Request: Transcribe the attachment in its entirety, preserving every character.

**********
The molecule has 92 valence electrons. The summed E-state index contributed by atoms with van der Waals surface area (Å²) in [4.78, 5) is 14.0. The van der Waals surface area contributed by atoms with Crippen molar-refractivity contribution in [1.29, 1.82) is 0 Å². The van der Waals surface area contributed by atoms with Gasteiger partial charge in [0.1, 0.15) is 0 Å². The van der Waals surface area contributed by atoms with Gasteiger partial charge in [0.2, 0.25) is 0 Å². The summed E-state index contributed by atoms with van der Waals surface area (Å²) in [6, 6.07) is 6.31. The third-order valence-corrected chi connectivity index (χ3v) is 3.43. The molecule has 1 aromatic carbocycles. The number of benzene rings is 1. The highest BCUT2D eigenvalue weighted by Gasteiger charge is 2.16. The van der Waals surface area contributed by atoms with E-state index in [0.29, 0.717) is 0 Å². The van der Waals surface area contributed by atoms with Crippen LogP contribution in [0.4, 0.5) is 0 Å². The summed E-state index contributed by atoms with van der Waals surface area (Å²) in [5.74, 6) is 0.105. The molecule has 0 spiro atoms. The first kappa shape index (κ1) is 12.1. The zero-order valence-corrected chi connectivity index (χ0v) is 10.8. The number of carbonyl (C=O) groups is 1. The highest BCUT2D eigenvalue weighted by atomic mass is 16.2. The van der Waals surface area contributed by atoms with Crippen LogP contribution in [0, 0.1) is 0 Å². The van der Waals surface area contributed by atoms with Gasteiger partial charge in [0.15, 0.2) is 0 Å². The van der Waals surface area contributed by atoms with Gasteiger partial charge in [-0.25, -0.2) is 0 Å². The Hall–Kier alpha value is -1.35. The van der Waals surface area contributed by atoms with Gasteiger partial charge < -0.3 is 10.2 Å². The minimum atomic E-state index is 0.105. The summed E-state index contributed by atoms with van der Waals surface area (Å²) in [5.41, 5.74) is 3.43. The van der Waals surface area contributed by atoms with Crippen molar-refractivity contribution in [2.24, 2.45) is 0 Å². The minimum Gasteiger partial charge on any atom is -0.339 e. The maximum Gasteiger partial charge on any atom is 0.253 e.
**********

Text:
The molecule has 92 valence electrons. The summed E-state index contributed by atoms with van der Waals surface area (Å²) in [4.78, 5) is 14.0. The van der Waals surface area contributed by atoms with Crippen molar-refractivity contribution in [1.29, 1.82) is 0 Å². The van der Waals surface area contributed by atoms with Gasteiger partial charge in [0.1, 0.15) is 0 Å². The van der Waals surface area contributed by atoms with Gasteiger partial charge in [0.2, 0.25) is 0 Å². The summed E-state index contributed by atoms with van der Waals surface area (Å²) in [6, 6.07) is 6.31. The third-order valence-corrected chi connectivity index (χ3v) is 3.43. The molecule has 1 aromatic carbocycles. The number of benzene rings is 1. The highest BCUT2D eigenvalue weighted by Gasteiger charge is 2.16. The van der Waals surface area contributed by atoms with E-state index in [0.29, 0.717) is 0 Å². The van der Waals surface area contributed by atoms with Crippen LogP contribution in [0.4, 0.5) is 0 Å². The summed E-state index contributed by atoms with van der Waals surface area (Å²) in [5.74, 6) is 0.105. The molecule has 0 spiro atoms. The first kappa shape index (κ1) is 12.1. The zero-order valence-corrected chi connectivity index (χ0v) is 10.8. The number of carbonyl (C=O) groups is 1. The highest BCUT2D eigenvalue weighted by atomic mass is 16.2. The van der Waals surface area contributed by atoms with Crippen LogP contribution in [0, 0.1) is 0 Å². The van der Waals surface area contributed by atoms with Gasteiger partial charge in [0.15, 0.2) is 0 Å². The van der Waals surface area contributed by atoms with Gasteiger partial charge in [-0.25, -0.2) is 0 Å². The Hall–Kier alpha value is -1.35. The van der Waals surface area contributed by atoms with Gasteiger partial charge < -0.3 is 10.2 Å². The minimum atomic E-state index is 0.105. The summed E-state index contributed by atoms with van der Waals surface area (Å²) in [5.41, 5.74) is 3.43. The van der Waals surface area contributed by atoms with Crippen molar-refractivity contribution in [2.24, 2.45) is 0 Å². The minimum Gasteiger partial charge on any atom is -0.339 e. The maximum Gasteiger partial charge on any atom is 0.253 e.